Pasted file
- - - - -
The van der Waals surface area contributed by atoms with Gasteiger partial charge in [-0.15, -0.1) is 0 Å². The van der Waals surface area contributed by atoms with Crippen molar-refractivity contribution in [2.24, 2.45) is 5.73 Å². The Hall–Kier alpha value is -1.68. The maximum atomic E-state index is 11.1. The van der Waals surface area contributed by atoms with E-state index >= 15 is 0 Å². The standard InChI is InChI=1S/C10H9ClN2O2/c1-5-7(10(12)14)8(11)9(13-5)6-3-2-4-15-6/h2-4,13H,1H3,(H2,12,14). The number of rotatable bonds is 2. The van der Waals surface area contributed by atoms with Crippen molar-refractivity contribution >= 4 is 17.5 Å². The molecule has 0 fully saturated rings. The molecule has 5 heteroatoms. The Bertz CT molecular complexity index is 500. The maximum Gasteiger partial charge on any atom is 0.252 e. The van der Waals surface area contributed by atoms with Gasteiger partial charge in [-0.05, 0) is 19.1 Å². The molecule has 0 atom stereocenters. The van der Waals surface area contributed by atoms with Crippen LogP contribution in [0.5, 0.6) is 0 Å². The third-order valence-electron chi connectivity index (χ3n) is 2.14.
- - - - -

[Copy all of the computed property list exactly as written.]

The van der Waals surface area contributed by atoms with Gasteiger partial charge in [-0.15, -0.1) is 0 Å². The van der Waals surface area contributed by atoms with Crippen molar-refractivity contribution in [2.24, 2.45) is 5.73 Å². The Hall–Kier alpha value is -1.68. The maximum atomic E-state index is 11.1. The van der Waals surface area contributed by atoms with E-state index >= 15 is 0 Å². The standard InChI is InChI=1S/C10H9ClN2O2/c1-5-7(10(12)14)8(11)9(13-5)6-3-2-4-15-6/h2-4,13H,1H3,(H2,12,14). The number of rotatable bonds is 2. The van der Waals surface area contributed by atoms with Crippen molar-refractivity contribution >= 4 is 17.5 Å². The molecule has 0 fully saturated rings. The molecule has 5 heteroatoms. The Bertz CT molecular complexity index is 500. The maximum Gasteiger partial charge on any atom is 0.252 e. The van der Waals surface area contributed by atoms with Gasteiger partial charge in [-0.05, 0) is 19.1 Å². The molecule has 0 atom stereocenters. The van der Waals surface area contributed by atoms with Crippen LogP contribution in [0.5, 0.6) is 0 Å². The third-order valence-electron chi connectivity index (χ3n) is 2.14.